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Blog: Gerald Neuman

November 27, 2013

Call for Applications: The HRP Visiting Fellows Program

Posted by Mindy Roseman

The Human Rights Program invites applications from advocates and/or practitioners to be in residence for a period of one or two semesters, to take a step back and conduct a serious scholarly inquiry into the field of human rights. Our fellows come from all around the world: Africa, Europe, Latin America, and occasionally the US and beyond. They are usually scholars with a substantial background in human rights, or experienced activists.

For the academic year 2014-15, we are particularly – though not exclusively – interested in applications from scholars and practitioners interested in producing scholarship related to the UN treaty bodies: the ten committees and the treaties they monitor.

A residential appointment at the Human Rights Program offers considerable benefits to scholars and practitioners. We provide shared office space and access to a computer and wireless network. Visiting Fellows have full access to the extensive research and library resources of Harvard University. Fellows may audit classes and interact and engage with faculty as well as with other visiting scholars in fellows programs across the university.

Visiting Fellows are expected to participate in a number of activities, the most important of which is the bi-monthly visiting fellows colloquium. Attendance is required of Visiting Fellows. Chaired by the Human Rights Program’s Co- Director, Professor Gerald Neuman, the colloquia offer Visiting Fellows the opportunity to share their work among colleagues, Harvard Law faculty, law (LLM) students, and the occasional visitors.

The deadline for applications is February 13, 2014.

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September 24, 2013

Wednesday, Sept. 25: Peaceful Assembly, from Occupy to Taksim Square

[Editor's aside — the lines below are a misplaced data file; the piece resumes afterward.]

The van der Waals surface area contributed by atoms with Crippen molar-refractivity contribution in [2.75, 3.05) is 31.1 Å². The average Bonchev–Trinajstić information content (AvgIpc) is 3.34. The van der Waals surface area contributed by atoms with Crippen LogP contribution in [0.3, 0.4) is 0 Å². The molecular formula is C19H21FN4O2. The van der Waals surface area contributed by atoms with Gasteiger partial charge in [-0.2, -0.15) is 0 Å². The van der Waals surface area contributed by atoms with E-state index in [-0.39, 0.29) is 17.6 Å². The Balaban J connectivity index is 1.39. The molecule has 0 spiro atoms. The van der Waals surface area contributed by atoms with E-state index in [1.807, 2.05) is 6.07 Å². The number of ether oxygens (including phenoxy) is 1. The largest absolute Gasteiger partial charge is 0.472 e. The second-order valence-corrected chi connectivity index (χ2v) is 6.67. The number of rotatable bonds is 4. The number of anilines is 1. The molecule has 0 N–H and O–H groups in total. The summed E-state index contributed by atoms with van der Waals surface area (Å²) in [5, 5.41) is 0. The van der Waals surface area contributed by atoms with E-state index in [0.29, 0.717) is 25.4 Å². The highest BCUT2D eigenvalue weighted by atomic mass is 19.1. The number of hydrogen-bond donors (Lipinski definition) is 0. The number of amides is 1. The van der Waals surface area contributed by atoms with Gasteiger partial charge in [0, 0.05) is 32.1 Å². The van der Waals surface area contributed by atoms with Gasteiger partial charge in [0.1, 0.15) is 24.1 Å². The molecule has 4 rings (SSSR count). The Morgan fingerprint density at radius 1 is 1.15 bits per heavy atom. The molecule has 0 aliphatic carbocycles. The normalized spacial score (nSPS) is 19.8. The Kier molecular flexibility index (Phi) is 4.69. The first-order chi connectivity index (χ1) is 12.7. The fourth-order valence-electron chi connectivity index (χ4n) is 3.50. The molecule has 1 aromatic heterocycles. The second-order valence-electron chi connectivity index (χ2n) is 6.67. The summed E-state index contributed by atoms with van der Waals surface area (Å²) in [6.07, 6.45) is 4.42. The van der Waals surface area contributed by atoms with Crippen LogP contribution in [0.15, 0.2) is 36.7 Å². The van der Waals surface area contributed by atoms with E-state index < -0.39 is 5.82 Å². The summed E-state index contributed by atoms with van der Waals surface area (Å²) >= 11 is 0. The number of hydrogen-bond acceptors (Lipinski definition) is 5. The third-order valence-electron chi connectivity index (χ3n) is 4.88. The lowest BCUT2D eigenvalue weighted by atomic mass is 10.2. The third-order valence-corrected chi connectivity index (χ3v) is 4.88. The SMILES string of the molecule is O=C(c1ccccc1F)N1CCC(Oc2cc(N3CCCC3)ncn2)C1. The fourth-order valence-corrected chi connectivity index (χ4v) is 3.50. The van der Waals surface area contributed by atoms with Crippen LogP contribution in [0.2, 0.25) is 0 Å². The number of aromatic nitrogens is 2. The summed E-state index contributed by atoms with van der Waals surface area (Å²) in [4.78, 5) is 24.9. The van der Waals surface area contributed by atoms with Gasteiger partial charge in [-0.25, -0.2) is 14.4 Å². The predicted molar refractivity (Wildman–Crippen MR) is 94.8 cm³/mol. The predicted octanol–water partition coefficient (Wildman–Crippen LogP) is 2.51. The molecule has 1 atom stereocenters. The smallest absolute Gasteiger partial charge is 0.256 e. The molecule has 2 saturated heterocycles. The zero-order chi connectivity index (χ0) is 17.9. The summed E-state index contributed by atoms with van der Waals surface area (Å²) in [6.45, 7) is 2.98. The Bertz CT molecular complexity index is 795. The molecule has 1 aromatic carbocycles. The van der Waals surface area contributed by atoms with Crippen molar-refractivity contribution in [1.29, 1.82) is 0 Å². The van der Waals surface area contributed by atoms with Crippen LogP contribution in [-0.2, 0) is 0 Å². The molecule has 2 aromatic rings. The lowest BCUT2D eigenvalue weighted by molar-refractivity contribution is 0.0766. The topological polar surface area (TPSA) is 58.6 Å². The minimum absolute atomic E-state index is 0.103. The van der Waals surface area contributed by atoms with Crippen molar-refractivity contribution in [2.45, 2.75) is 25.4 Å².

Event Notice

September 25, 2013


“Peaceful Assembly: From Occupy to Taksim Square”


5:00 p.m.

WCC 2009

Harvard Law School

Poster for event has hands reaching up into air while sun poses a glare.

Even in the age of electronic communication, the physical presence of demonstrators is an important vehicle for political protest, as recent events around the world confirm. What ground rules should govern the political use of public space? This panel will discuss both First Amendment and international human rights approaches to peaceful assemblies, in general and in relation to the Occupy movement.

Panelists include: Noah Feldman, Bemis Professor of Law, Harvard Law School; Charles Fried, Beneficial Professor of Law, Harvard Law School; Deborah Popowski, Clinical Instructor and Lecturer on Law, Harvard Law School; Mark Tushnet, William Nelson Cromwell Professor of Law, Harvard Law School; and moderator Gerald L. Neuman, J. Sinclair Armstrong Professor of International, Foreign, and Comparative Law, Harvard Law School.

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November 14, 2012

Tomorrow, Thursday, Nov. 15: The Rule of Law at Home and Abroad


Event Notice

November 15, 2012


“Rule of Law at Home and Abroad – A Critical Perspective”


12 – 2 pm

Wasserstein 3019